Hunters: Protect Your Hearing!

Dr. Price is often asked by people she meets, “How did you get involved in hunting?”

Early one morning in May 1983, Bill Weiss walked into her office to see if he could have his hearing tested. At the time, Dr. Price was sitting barefoot on the floor with a paint brush in her hand. She had opened her office several months earlier and was still putting the finishing touches on the construction. Bill reported an extensive history of noise exposure from his favorite pastime, hunting.

All her life she had wanted to hunt, but her father didn’t hunt, her brother didn’t hunt, and when she married, her husband didn’t hunt. Of course, girls didn’t hunt anyway, did they?

As Dr. Price began working with Bill and his hearing loss, he shared stories and pictures of his hunting expeditions. She had never known anyone who had been to Africa on a safari. Her only exposure had been in movies and documentaries. Bill had not only been to Africa but Spain, Argentina, Alaska, and other exotic destinations in the pursuit of animals.

Bill shared stories of tiger, elephant, spiral horned antelope, and rhino hunts.  He was always talking about the Dallas Safari Club. Bill talked to Carla Peterman and Ginny Etheridge (convention organizers) about letting Dr. Price exhibit at the 1986 Annual Event. She was accepted, given a booth, conducted hearing screenings, and sold ear protection.

Every year thereafter, Hearing Professional Center had a booth at the convention. Dr. Price has displayed all kinds of products and devices for hearing impaired people. She has tried to encourage hunters to wear shooting protection. Twenty-two years later, she sees how far we have come in protecting ears from noise exposure.

In June 1991, Dr. Price was asked to join the DSC as a member. There were very few female members at that time, and she was honored to have been asked. She realized you cannot hang around hunting people without taking up the sport yourself. She was actively involved in the Ladies Luncheon when it first began. During one of the early years, she went in with three other women to buy a safari in South Africa with Conrod Vermoch. She thought she better learn how to shoot if she was going on safari.

For the next year Dr. Price practiced shooting a Browning .22 with a Leupold 3.5×10 scope. After going through two bricks of shells and grouping her shots in a one-inch pattern, she picked up a larger gun.  She was handed a 300 Weatherby, which knocked her off her feet. She soon realized what kick meant!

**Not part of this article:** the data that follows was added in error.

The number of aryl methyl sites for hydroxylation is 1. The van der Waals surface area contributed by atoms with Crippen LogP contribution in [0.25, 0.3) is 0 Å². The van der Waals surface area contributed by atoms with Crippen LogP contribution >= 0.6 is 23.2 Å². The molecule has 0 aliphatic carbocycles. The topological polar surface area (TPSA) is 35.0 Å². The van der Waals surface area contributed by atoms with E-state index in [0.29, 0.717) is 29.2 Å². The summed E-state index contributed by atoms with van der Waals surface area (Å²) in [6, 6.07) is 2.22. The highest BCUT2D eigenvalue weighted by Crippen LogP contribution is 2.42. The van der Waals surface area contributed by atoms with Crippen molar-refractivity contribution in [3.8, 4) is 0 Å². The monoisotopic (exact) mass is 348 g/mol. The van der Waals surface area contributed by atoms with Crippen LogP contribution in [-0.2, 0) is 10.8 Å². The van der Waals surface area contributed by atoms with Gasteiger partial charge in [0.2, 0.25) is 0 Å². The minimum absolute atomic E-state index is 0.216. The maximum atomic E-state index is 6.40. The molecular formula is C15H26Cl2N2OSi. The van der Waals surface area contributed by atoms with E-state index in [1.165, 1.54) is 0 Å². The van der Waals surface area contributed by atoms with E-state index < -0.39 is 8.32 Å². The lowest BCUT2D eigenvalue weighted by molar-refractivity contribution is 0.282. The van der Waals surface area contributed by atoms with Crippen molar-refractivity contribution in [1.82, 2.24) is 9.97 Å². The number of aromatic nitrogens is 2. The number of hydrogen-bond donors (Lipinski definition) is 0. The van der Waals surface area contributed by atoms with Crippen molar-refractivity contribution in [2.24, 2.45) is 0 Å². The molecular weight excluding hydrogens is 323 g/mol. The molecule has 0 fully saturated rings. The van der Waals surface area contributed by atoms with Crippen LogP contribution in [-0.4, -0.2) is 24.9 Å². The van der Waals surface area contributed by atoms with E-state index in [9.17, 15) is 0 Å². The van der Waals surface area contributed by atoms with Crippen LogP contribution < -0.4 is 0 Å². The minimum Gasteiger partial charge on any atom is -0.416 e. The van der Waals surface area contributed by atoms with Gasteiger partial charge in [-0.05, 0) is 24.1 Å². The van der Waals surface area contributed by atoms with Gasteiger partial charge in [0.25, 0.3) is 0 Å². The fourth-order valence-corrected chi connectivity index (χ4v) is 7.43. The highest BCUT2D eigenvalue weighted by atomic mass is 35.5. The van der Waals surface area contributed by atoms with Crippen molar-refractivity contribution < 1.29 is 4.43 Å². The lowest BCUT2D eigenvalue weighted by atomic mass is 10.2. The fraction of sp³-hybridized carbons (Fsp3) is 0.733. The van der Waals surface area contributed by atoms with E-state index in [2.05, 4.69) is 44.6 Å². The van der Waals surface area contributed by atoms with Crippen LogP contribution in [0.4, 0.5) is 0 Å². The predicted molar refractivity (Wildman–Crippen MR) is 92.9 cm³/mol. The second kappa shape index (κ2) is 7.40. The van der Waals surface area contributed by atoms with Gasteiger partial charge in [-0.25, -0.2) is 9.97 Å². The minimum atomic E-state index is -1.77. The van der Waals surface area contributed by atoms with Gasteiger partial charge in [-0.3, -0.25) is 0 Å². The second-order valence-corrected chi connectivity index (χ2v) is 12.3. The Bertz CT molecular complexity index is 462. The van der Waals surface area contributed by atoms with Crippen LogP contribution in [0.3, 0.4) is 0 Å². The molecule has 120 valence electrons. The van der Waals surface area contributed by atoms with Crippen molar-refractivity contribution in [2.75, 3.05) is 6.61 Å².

Once Dr. Price knew she could shoot, she needed to know if she could kill an animal. At a DSC monthly meeting, she bought a blackbuck antelope hunt at the 777 Ranch in Hondo. So, Halloween weekend in 1990, she gathered up her courage and drove to the hill country of Texas.

Upon arriving at the 777 Lodge, she was warmly greeted and shown to her room. Her guide for the weekend was patient, respectful, and very encouraging. They drove all over the ranch looking for the blackbuck, and, of course, saw everything but. The few blackbuck they did see were not within shooting distance. As the day began to wane, they spotted a buck a the top of a sendero at about 300 yards. When her guide asked if she wanted to take this buck she said, “Sure, but tell me what to do.” She had no idea about distance, wind, uphill, etc. All she knew was how to hit the bulls eye. The buck was standing broadside and her guide told her where to put the cross hairs.  Dr. Price did as she was told, and squeezed off the shot and the buck collapsed.  She started shaking so badly she could not move. She sat down and tears began falling.  Dr. Price had done something she had dreamed about since she was a child. She was now a hunter.

Dr. Price completed the weekend with two other critters: a Russian boar and a Axis deer. Look out, Africa!

Dr. Price has been fortunate to go on many hunts since that fall weekend and hopes to have many more opportunities.  She went back to South Africa in July 2009 for a leopard. She has decided that she might as well just do it. She might even be looking for an elk hunt or maybe a Yukon moose.

Dr. Price says, “Thank you, Bill Weiss and Dallas Safari Club, for giving me the opportunity to fulfill my dream.”

And when Dr. Price is  not hunting….we have her working at the Center.

Over the past 30 years, Dr. Price has donated countless hours, 400 hearing aids, 200,000 batteries, and more than $60,000 in medical equipment to benefit low-income, hearing-impaired children and adults. She founded Deaf Services International in 1986 for children in Mexico. She worked with the Rio Negro Foundation in 2003 to test and treat natives along the Amazon River. Dr. Price says, “I entered this profession to help improve lives through better hearing and better hearing protection. I want to continue helping others, particularly those who cannot afford hearing aids.”

Start typing and press Enter to search